Thank You, President Obama

Justin Vaïsse
Justin Vaïsse Former Brookings Expert, Director, Policy Planning Staff - French Ministry of Europe and Foreign Affairs

February 5, 2010

If only there could be many more snubs like that. On Monday, a leak from the White House suddenly made it clear that there would be no summit between the European Union and the United States in late May, as had been widely anticipated.

It’s a great service that Barack Obama rendered to Europeans. This humiliation probably convinced a few more of the obvious need to finally get their acts together and be more united on foreign policy if they want to have a say in the world — or just be taken seriously.

What makes the rebuff particularly stinging is that Europeans know Mr. Obama is right; they know he would welcome and regularly meet a senior European Union official, or even several (provided they don’t rotate every six months), who would actually talk for all of Europe. (Not to mention their dashed hopes in the Lisbon Treaty, which was supposed to enhance their diplomatic credibility.)

In fact, much of Europe’s progress in foreign policy in the past two decades came after similar moments of frustration, humiliation and antagonism.

The various failures of Europe in the Balkans throughout the 1990s spurred a more united foreign policy and the creation of Europe’s common security and defense capabilities. The Iraq war led public opinion to briefly coalesce against the Bush administration and allowed Europeans to feel more European, and the painful divisions it engendered led leaders to adopt the common security strategy and to be more united and firm on Iran’s nuclear program.

In truth, if Europe is to ever rise to the status of great power, it will need not only more brush-offs from America, but also more antagonism from Russia and China. The problem, right now, is that Moscow and Beijing have fine-tuned their policy of divide and rule and play this card to the perfection.

Russia calibrates its provocations and knows exactly how far it can push without triggering a meaningful reaction from Europeans or encouraging a sudden leap in unity and resolve. China never snubs the European Union as such, but makes sure to maximize divisions among member states who are all too happy to break ranks in exchange for temporary economic favors.

Of course, ideally, Europe would not need “enemies,” crisis or painful challenges to coalesce its forces. But let’s face it: Europe will never be a meaningful player without some sort of external spur. It will take more than fine arguments and patient education to shake off complacency and overcome the go-it-alone and free-ride tendencies of national policies.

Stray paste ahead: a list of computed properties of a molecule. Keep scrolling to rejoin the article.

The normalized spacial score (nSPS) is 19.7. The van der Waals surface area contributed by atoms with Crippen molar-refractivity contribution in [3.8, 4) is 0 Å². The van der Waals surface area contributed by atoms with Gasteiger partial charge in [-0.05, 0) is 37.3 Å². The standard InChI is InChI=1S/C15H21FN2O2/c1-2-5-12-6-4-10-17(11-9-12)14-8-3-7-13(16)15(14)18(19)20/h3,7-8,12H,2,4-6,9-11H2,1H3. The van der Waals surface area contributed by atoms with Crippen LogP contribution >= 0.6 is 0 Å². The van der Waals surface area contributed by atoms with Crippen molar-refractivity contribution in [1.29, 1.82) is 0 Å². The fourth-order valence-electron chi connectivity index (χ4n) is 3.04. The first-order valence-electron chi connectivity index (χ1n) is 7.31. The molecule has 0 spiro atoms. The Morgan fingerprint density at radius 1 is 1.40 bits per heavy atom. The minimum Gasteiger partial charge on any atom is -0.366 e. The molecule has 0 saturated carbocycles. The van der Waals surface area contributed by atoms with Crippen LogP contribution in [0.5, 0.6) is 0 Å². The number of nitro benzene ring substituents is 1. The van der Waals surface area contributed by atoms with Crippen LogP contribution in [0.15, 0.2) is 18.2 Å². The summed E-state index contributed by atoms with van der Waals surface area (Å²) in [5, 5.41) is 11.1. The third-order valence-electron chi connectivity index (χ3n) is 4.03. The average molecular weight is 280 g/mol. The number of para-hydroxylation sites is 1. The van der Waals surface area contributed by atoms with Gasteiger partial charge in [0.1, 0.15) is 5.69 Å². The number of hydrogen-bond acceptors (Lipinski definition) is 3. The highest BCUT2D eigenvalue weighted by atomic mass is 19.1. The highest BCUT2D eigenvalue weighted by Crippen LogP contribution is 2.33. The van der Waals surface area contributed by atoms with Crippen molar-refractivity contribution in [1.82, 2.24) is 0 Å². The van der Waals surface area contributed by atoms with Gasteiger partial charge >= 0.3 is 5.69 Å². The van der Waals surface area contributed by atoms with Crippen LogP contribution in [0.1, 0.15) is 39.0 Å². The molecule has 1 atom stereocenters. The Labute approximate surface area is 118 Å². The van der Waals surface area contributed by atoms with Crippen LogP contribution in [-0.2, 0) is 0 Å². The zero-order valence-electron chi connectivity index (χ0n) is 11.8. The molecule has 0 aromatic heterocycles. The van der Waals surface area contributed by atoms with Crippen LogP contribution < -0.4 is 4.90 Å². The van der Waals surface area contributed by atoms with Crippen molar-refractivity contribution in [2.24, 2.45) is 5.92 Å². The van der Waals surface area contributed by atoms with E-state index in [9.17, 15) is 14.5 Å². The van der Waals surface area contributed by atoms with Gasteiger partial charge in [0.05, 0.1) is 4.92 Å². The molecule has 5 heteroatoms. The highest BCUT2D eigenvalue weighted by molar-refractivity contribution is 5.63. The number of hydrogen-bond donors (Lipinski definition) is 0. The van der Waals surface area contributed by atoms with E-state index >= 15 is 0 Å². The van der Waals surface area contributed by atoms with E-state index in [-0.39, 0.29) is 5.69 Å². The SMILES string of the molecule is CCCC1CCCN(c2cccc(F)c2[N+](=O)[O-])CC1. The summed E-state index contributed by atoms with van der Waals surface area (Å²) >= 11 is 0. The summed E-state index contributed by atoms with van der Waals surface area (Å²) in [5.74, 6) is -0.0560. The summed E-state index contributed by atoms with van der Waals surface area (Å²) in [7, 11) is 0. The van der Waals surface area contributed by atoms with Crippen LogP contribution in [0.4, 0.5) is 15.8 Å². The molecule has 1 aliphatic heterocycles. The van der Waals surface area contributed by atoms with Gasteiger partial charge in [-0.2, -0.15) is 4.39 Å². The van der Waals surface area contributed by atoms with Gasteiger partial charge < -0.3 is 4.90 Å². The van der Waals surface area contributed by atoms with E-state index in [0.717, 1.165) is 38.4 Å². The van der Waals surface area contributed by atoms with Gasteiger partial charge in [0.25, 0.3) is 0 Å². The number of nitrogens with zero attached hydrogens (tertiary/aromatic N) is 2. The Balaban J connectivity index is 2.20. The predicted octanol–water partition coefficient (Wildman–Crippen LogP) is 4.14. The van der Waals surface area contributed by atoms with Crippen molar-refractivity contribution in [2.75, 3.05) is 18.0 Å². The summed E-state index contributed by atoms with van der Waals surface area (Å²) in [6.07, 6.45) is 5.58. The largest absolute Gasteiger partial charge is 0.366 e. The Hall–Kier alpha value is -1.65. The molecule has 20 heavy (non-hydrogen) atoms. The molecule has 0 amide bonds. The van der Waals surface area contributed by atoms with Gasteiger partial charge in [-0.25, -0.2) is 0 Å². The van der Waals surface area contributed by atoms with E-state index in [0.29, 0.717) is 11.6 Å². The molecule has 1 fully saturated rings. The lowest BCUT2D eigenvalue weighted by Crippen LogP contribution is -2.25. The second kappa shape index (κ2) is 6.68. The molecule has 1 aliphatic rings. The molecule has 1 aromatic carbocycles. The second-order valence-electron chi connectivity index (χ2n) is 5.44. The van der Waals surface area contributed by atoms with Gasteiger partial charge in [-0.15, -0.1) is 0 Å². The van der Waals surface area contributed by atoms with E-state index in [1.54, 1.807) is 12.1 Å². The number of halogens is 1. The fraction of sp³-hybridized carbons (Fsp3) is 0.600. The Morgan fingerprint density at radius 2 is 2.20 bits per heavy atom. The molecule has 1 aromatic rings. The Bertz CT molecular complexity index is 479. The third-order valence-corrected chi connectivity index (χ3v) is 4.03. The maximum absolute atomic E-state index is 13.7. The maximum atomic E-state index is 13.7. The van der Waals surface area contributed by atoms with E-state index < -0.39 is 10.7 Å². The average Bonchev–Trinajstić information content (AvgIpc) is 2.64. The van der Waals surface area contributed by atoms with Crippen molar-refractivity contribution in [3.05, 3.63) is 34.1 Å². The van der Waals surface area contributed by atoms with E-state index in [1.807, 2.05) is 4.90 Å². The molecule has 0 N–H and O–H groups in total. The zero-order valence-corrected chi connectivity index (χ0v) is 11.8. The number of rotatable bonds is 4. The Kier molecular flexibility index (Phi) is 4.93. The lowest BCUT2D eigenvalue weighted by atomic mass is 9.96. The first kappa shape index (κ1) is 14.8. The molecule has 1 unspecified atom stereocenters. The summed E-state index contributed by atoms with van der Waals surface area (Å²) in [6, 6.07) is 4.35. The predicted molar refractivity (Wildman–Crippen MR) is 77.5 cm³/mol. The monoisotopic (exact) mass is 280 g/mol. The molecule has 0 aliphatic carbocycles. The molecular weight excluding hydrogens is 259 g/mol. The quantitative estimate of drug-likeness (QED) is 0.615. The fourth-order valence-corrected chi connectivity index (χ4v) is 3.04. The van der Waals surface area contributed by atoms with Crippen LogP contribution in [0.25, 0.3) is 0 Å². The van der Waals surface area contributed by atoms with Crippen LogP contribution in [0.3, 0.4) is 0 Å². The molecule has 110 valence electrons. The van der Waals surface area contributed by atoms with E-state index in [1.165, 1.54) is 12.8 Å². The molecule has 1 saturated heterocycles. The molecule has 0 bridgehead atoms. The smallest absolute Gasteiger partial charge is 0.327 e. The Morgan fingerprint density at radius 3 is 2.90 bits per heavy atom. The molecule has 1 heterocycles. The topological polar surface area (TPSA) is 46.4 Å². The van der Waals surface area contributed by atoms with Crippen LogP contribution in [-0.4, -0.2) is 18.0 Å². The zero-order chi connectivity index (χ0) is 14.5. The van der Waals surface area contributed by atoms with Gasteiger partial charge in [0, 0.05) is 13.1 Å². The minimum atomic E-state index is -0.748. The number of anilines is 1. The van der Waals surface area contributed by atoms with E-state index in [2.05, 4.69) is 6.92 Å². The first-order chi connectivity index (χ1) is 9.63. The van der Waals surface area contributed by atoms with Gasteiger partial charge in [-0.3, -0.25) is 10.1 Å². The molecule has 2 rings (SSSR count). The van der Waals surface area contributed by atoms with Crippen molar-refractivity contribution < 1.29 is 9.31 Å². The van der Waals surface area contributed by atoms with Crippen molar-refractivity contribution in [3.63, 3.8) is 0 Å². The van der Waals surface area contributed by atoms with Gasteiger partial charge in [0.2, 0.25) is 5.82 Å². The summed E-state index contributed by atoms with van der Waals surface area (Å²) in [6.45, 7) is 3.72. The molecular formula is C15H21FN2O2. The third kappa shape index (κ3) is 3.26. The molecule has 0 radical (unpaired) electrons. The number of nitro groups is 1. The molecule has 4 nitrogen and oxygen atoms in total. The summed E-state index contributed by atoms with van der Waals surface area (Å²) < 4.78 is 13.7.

In this sense, the current world is not stable and peaceful enough for Europe to simply be Europe — the multilateral normative paragon, the non-aggressive and herbivorous power, as the European Council on Foreign Relations once labeled it. But it is not multipolar and competitive enough, or not yet, to compel it to become more coherent, assertive and hard-headed.

Wishing for more external pressure and calling for a more aggressive Europe are not synonymous with nostalgia for the 19th century, which ended in World War I, nor with renouncing the specific European identity of promoting a rule-based world order.

Europe does not need to abandon its ideals or renege itself to succeed internationally. It simply needs to add more realpolitik to its foreign-policy mix, which would include a dramatic improvement in diplomatic unity.

The world is now post-American and multipolar in many aspects; it is less friendly for Europeans than it was in the 1990s, and it is time they adapt their stance. To put it simply, if Europe does not become more nasty, it will end up as many herbivorous powers of the past did.

The Copenhagen summit on climate change last December provides an excellent illustration of this. Europe had made admirable and painful efforts to reach internal unity to reduce carbon emissions. But its Boy-Scout strategy of leading by example (if other countries reached a deal, Europe would raise its efforts from 20 to 30 percent) and its ultimate lack of unity at the summit ensured that its leverage would be negligible in the face of great powers determined to do as little as possible.

Europe should have brought guns as well as candies to the meeting — threatening, for example, to impose a green tax on imports from countries not contributing to common efforts at some point in the future.

Until Europeans find such resolve, assertiveness and unity, let’s hope President Obama snubs them again. And again.